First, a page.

Starting in 2012, Sanofi-Aventis will start selling regular flu vaccine in China from a factory it is building in the southern city of Shenzhen (the provincial capital of Guangdong, located near Hong Kong). Given the latest spate of bad news on food safety in China, there's bound to be a lot of scrutiny about on the quality of their manufacturing process--from the farms that provide the eggs for growing the virus to whatever adjuvents they may or may not use. And let's not forget Guangdong's unfortunate history with SARS.
Friday, October 10, 2008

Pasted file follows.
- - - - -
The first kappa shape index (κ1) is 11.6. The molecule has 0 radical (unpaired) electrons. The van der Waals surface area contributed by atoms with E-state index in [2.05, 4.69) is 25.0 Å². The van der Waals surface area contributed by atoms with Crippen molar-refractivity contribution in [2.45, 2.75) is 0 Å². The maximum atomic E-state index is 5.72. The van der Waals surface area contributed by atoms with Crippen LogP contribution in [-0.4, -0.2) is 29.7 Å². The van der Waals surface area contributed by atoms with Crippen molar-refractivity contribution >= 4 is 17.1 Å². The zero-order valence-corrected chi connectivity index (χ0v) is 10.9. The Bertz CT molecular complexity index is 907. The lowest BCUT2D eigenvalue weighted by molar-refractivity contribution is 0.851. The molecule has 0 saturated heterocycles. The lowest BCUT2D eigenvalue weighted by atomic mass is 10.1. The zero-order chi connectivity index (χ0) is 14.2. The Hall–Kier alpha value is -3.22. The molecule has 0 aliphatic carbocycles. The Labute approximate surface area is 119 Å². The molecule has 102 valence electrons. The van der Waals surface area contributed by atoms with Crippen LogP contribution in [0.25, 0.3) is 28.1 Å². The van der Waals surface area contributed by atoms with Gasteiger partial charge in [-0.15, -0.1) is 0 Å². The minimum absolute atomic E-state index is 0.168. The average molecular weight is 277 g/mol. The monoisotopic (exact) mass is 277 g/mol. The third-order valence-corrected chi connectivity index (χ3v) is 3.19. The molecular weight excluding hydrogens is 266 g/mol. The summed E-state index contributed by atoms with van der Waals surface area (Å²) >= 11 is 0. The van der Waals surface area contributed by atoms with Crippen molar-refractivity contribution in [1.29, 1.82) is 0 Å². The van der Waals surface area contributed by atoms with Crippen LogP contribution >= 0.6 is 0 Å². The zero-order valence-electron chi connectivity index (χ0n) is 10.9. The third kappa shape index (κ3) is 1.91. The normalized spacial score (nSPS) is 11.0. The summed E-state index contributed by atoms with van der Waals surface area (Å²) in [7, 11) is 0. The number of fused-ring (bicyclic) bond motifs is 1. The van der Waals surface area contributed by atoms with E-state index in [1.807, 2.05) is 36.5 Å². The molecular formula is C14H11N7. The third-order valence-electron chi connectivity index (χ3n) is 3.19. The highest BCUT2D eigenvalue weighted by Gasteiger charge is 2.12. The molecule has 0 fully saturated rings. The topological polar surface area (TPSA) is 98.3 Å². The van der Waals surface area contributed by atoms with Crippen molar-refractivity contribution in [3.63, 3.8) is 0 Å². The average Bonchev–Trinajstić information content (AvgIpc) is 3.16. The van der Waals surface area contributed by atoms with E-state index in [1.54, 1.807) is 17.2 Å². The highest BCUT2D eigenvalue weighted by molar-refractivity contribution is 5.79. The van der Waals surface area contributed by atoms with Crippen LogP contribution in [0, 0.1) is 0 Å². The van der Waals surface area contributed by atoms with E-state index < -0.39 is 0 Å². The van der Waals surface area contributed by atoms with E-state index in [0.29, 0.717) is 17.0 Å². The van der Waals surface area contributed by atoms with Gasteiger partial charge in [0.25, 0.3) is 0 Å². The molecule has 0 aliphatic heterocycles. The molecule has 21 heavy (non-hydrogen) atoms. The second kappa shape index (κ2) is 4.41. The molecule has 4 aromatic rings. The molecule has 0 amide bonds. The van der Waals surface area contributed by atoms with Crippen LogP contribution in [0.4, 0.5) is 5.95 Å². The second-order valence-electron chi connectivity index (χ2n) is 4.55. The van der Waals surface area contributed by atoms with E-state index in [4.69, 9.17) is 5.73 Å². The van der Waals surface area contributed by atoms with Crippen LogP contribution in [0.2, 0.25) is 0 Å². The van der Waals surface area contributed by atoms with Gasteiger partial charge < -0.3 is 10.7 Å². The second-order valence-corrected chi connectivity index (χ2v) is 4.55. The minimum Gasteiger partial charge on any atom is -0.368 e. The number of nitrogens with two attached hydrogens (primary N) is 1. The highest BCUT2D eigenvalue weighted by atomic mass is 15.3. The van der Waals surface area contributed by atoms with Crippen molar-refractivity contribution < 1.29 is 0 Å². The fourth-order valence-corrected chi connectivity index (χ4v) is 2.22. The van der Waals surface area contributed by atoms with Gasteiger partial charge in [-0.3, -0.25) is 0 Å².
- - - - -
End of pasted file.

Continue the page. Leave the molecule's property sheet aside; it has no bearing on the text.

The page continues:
France recalls tainted sweets and biscuits from China. Between the ongoing melamine scandal and rising fuel costs, my money is on rising fuel costs to reshape the global food business. Robert J. Samuelson had a good explainer in the Washington Post last December. See also the Economist's End to Cheap Food.
Thursday, October 9, 2008
Scary thought. The U.S. Centers for Disease Control starts monitoring influenza activity in October. Imagine what would happen if the world suffered a pandemic flu in the midst of the current credit crisis.
Not saying it will happen. Just imagine it.
Makes you realize the need to continue funding global health and development initiatives in the midst of the inevitable downturn.
Not saying that will happen either.
Karen Grepin wants you to know about new post-doc fellowships for global health at Duke University.
Jon Shaffer explores whether healthcare is a right.